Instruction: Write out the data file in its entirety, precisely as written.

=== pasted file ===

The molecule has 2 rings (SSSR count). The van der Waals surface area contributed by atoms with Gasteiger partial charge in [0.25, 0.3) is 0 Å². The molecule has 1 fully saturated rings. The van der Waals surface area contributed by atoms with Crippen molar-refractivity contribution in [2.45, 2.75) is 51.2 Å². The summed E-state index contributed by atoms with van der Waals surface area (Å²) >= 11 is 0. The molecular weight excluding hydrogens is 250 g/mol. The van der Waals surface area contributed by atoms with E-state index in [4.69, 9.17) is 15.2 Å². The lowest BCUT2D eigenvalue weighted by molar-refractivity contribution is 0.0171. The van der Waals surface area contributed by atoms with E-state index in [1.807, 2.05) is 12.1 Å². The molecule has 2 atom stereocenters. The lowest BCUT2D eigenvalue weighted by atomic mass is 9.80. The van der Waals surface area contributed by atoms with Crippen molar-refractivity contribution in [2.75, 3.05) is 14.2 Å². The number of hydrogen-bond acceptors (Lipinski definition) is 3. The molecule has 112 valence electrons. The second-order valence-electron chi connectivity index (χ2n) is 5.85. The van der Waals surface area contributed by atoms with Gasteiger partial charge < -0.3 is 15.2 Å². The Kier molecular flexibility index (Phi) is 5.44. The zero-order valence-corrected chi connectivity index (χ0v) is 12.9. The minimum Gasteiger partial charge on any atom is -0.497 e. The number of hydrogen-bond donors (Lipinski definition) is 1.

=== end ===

The molecule has 2 rings (SSSR count). The van der Waals surface area contributed by atoms with Gasteiger partial charge in [0.25, 0.3) is 0 Å². The molecule has 1 fully saturated rings. The van der Waals surface area contributed by atoms with Crippen molar-refractivity contribution in [2.45, 2.75) is 51.2 Å². The summed E-state index contributed by atoms with van der Waals surface area (Å²) >= 11 is 0. The molecular weight excluding hydrogens is 250 g/mol. The van der Waals surface area contributed by atoms with E-state index in [4.69, 9.17) is 15.2 Å². The lowest BCUT2D eigenvalue weighted by molar-refractivity contribution is 0.0171. The van der Waals surface area contributed by atoms with E-state index in [1.807, 2.05) is 12.1 Å². The molecule has 2 atom stereocenters. The lowest BCUT2D eigenvalue weighted by atomic mass is 9.80. The van der Waals surface area contributed by atoms with Crippen molar-refractivity contribution in [2.75, 3.05) is 14.2 Å². The number of hydrogen-bond acceptors (Lipinski definition) is 3. The molecule has 112 valence electrons. The second-order valence-electron chi connectivity index (χ2n) is 5.85. The van der Waals surface area contributed by atoms with Gasteiger partial charge < -0.3 is 15.2 Å². The Kier molecular flexibility index (Phi) is 5.44. The zero-order valence-corrected chi connectivity index (χ0v) is 12.9. The minimum Gasteiger partial charge on any atom is -0.497 e. The number of hydrogen-bond donors (Lipinski definition) is 1.